I pray for my back pain, which can be significant for me. He hears my prayers, but he also hears those millions across the world from people with backs that have rendered them quadriplegics, backs with debilitating nerve damage, backs that keep them doubled over, unable to look up. He feels the pain of all that suffering, and then he feels mine. While he’s compassionate, I can’t help wondering if he’s sad that I’m not more grateful that I don’t have cancer eating me from the inside out, that I can walk upright and move my hands and do the things I want.

I complain of having migraines, but there are people whose brain chemistry has been out-of-balance for years. I complain that my house isn’t nice enough, yet there are people who sleep under bridges. I complain that my job is difficult and stressful, yet there are people who walk miles for water and do desperate things in order to support their families.

I complain about my church, how the air conditioning is too cold, how the pews are too hard. And God sees people across the world who are risking their lives to assemble together in underground home churches, so anxious to worship God that they’d give their lives for it.

I imagine it’s like spending time in a famine-ravaged country, where people walk around like skeletons, desperate for food. And then you come home to America and walk in your own home, where the pantries are stocked and the refrigerator is full, and your kids whine that there’s nothing to eat. It would be more than irritating. Yet that’s what God sees in us all the time. Yes, he still loves us, just like we love our own children when they’re ungrateful. I’m sure he also realizes that we don’t know how fortunate we are. Unless we’ve seen what he’s seen, how can we know that we sometimes sound like cry-babies squealing in His ears?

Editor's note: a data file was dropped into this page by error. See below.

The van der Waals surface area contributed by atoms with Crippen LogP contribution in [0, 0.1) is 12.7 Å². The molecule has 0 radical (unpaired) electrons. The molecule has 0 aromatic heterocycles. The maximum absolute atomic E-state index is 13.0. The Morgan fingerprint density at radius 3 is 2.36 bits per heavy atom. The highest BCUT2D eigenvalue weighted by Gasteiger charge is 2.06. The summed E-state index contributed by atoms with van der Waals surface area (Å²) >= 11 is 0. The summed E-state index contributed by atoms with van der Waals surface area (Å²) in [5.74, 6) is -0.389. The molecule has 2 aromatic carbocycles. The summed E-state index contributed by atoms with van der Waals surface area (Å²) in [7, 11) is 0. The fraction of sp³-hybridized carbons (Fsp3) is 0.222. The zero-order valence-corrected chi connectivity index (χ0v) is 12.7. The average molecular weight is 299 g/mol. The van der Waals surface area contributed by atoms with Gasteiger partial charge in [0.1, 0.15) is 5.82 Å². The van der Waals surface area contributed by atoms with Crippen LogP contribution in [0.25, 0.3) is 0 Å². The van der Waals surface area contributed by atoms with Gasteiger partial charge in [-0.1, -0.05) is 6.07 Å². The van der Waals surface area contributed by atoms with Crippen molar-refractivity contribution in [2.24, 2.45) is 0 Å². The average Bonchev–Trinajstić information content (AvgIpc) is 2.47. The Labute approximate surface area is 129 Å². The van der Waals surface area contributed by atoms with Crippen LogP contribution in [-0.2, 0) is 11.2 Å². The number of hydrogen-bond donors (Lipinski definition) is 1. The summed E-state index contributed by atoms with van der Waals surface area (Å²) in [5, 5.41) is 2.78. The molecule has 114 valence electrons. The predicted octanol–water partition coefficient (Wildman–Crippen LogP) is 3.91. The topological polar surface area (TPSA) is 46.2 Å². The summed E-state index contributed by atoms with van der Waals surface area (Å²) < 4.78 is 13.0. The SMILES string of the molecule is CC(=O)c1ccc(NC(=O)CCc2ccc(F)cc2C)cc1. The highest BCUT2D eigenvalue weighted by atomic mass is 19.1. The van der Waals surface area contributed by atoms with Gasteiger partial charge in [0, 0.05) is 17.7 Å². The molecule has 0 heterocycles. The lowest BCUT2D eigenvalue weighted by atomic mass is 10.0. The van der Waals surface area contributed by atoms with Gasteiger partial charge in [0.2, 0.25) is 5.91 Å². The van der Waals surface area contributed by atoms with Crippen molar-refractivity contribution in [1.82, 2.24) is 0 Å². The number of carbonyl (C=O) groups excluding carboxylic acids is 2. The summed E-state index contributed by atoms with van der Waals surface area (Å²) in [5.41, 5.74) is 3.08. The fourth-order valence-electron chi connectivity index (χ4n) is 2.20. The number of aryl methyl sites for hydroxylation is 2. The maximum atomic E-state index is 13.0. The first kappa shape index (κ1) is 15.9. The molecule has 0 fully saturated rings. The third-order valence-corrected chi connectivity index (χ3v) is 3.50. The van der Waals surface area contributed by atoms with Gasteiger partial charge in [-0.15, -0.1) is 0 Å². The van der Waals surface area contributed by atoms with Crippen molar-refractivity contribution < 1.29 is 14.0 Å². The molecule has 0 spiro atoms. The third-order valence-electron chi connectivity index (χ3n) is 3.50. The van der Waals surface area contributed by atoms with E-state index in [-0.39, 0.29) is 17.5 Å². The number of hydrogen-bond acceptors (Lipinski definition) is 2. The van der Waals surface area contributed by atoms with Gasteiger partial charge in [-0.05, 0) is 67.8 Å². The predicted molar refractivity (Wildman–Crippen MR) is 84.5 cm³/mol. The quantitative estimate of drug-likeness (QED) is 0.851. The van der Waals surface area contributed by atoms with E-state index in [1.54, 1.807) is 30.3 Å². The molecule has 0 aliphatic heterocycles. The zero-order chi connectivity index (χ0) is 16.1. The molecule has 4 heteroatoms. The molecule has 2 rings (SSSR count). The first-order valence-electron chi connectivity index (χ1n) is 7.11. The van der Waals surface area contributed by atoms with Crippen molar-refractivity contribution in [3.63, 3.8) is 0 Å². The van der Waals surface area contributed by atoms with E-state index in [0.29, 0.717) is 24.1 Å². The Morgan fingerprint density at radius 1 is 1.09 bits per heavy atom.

If earth is a training ground for heaven, then what should we be doing here? Revelation says that thanksgiving and praise will be a huge element of our lives in heaven. Maybe that’s because we’ll then be able to see clearly all the good things that God gave us, all the ways he worked strength and endurance and perseverance into our lives. All the ways he prepared us for our heavenly work. We’ll be overflowing with gratitude, because we’ll know all the close calls he protected us from, all the devastation, all the heartache, all the help, and we’ll learn how he used the things he allowed.